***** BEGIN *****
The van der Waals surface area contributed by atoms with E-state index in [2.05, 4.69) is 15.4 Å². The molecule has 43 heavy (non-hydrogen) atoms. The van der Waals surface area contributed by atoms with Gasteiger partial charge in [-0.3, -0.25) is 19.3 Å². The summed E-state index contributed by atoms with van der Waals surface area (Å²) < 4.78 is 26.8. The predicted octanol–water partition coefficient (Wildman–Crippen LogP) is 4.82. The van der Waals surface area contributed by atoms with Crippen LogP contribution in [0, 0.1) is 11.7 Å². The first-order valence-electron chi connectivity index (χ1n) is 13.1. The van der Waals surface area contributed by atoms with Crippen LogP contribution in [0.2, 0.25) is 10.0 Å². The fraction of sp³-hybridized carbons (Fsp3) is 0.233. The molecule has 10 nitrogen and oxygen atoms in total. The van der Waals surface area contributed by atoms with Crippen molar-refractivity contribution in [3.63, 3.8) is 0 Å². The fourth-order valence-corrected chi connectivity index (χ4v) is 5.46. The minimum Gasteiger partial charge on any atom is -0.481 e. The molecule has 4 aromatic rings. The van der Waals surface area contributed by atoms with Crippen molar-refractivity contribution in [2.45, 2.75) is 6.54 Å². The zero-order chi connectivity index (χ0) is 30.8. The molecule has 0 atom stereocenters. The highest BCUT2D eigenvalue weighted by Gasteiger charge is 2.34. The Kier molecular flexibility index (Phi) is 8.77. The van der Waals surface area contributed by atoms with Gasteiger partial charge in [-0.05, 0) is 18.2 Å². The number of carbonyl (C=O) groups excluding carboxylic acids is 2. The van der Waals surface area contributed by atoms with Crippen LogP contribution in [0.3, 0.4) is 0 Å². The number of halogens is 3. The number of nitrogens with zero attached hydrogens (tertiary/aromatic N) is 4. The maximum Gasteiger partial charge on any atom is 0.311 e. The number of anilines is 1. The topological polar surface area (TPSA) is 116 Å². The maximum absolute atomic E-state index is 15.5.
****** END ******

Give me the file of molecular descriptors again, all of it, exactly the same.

The van der Waals surface area contributed by atoms with E-state index in [2.05, 4.69) is 15.4 Å². The molecule has 43 heavy (non-hydrogen) atoms. The van der Waals surface area contributed by atoms with Gasteiger partial charge in [-0.3, -0.25) is 19.3 Å². The summed E-state index contributed by atoms with van der Waals surface area (Å²) < 4.78 is 26.8. The predicted octanol–water partition coefficient (Wildman–Crippen LogP) is 4.82. The van der Waals surface area contributed by atoms with Crippen LogP contribution in [0, 0.1) is 11.7 Å². The first-order valence-electron chi connectivity index (χ1n) is 13.1. The van der Waals surface area contributed by atoms with Crippen LogP contribution in [0.2, 0.25) is 10.0 Å². The fraction of sp³-hybridized carbons (Fsp3) is 0.233. The molecule has 10 nitrogen and oxygen atoms in total. The van der Waals surface area contributed by atoms with Crippen molar-refractivity contribution in [3.63, 3.8) is 0 Å². The fourth-order valence-corrected chi connectivity index (χ4v) is 5.46. The minimum Gasteiger partial charge on any atom is -0.481 e. The molecule has 4 aromatic rings. The van der Waals surface area contributed by atoms with Crippen molar-refractivity contribution in [2.45, 2.75) is 6.54 Å². The zero-order chi connectivity index (χ0) is 30.8. The molecule has 0 atom stereocenters. The highest BCUT2D eigenvalue weighted by Gasteiger charge is 2.34. The Kier molecular flexibility index (Phi) is 8.77. The van der Waals surface area contributed by atoms with Gasteiger partial charge in [-0.05, 0) is 18.2 Å². The number of carbonyl (C=O) groups excluding carboxylic acids is 2. The van der Waals surface area contributed by atoms with Crippen LogP contribution in [0.3, 0.4) is 0 Å². The number of halogens is 3. The number of nitrogens with zero attached hydrogens (tertiary/aromatic N) is 4. The maximum Gasteiger partial charge on any atom is 0.311 e. The number of anilines is 1. The topological polar surface area (TPSA) is 116 Å². The maximum absolute atomic E-state index is 15.5.